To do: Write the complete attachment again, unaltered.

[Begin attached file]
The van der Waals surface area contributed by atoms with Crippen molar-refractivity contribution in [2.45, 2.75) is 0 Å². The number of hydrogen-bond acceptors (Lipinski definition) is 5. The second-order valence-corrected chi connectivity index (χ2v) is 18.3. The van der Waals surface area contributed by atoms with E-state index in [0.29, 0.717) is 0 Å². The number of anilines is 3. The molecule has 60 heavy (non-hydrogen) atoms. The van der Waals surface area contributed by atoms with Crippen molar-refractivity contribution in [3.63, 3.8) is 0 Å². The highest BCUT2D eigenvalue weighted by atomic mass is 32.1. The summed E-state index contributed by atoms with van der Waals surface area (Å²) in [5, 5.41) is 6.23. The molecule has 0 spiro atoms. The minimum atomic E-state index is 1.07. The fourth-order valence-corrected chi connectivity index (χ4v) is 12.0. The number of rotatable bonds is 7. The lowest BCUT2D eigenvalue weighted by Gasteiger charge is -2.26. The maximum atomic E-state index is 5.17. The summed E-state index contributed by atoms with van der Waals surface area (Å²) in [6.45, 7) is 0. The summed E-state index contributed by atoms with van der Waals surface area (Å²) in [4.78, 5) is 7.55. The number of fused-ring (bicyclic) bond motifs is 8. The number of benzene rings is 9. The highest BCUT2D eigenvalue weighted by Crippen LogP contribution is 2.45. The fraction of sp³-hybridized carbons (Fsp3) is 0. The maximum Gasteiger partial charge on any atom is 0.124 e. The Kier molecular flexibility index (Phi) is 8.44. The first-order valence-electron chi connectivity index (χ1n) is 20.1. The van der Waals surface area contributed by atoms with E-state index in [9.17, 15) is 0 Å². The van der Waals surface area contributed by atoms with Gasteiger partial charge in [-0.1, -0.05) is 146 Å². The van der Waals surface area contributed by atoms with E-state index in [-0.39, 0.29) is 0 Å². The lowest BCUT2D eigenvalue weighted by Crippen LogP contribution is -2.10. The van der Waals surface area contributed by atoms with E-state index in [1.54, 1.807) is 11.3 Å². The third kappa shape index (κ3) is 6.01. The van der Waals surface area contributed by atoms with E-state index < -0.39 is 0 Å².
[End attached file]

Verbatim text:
The van der Waals surface area contributed by atoms with Crippen molar-refractivity contribution in [2.45, 2.75) is 0 Å². The number of hydrogen-bond acceptors (Lipinski definition) is 5. The second-order valence-corrected chi connectivity index (χ2v) is 18.3. The van der Waals surface area contributed by atoms with E-state index in [0.29, 0.717) is 0 Å². The number of anilines is 3. The molecule has 60 heavy (non-hydrogen) atoms. The van der Waals surface area contributed by atoms with Crippen molar-refractivity contribution in [3.63, 3.8) is 0 Å². The highest BCUT2D eigenvalue weighted by atomic mass is 32.1. The summed E-state index contributed by atoms with van der Waals surface area (Å²) in [5, 5.41) is 6.23. The molecule has 0 spiro atoms. The minimum atomic E-state index is 1.07. The fourth-order valence-corrected chi connectivity index (χ4v) is 12.0. The number of rotatable bonds is 7. The lowest BCUT2D eigenvalue weighted by Gasteiger charge is -2.26. The maximum atomic E-state index is 5.17. The summed E-state index contributed by atoms with van der Waals surface area (Å²) in [6.45, 7) is 0. The summed E-state index contributed by atoms with van der Waals surface area (Å²) in [4.78, 5) is 7.55. The number of fused-ring (bicyclic) bond motifs is 8. The number of benzene rings is 9. The highest BCUT2D eigenvalue weighted by Crippen LogP contribution is 2.45. The fraction of sp³-hybridized carbons (Fsp3) is 0. The maximum Gasteiger partial charge on any atom is 0.124 e. The Kier molecular flexibility index (Phi) is 8.44. The first-order valence-electron chi connectivity index (χ1n) is 20.1. The van der Waals surface area contributed by atoms with E-state index in [9.17, 15) is 0 Å². The van der Waals surface area contributed by atoms with Gasteiger partial charge in [-0.1, -0.05) is 146 Å². The van der Waals surface area contributed by atoms with E-state index in [-0.39, 0.29) is 0 Å². The lowest BCUT2D eigenvalue weighted by Crippen LogP contribution is -2.10. The van der Waals surface area contributed by atoms with E-state index in [1.54, 1.807) is 11.3 Å². The third kappa shape index (κ3) is 6.01. The van der Waals surface area contributed by atoms with E-state index < -0.39 is 0 Å².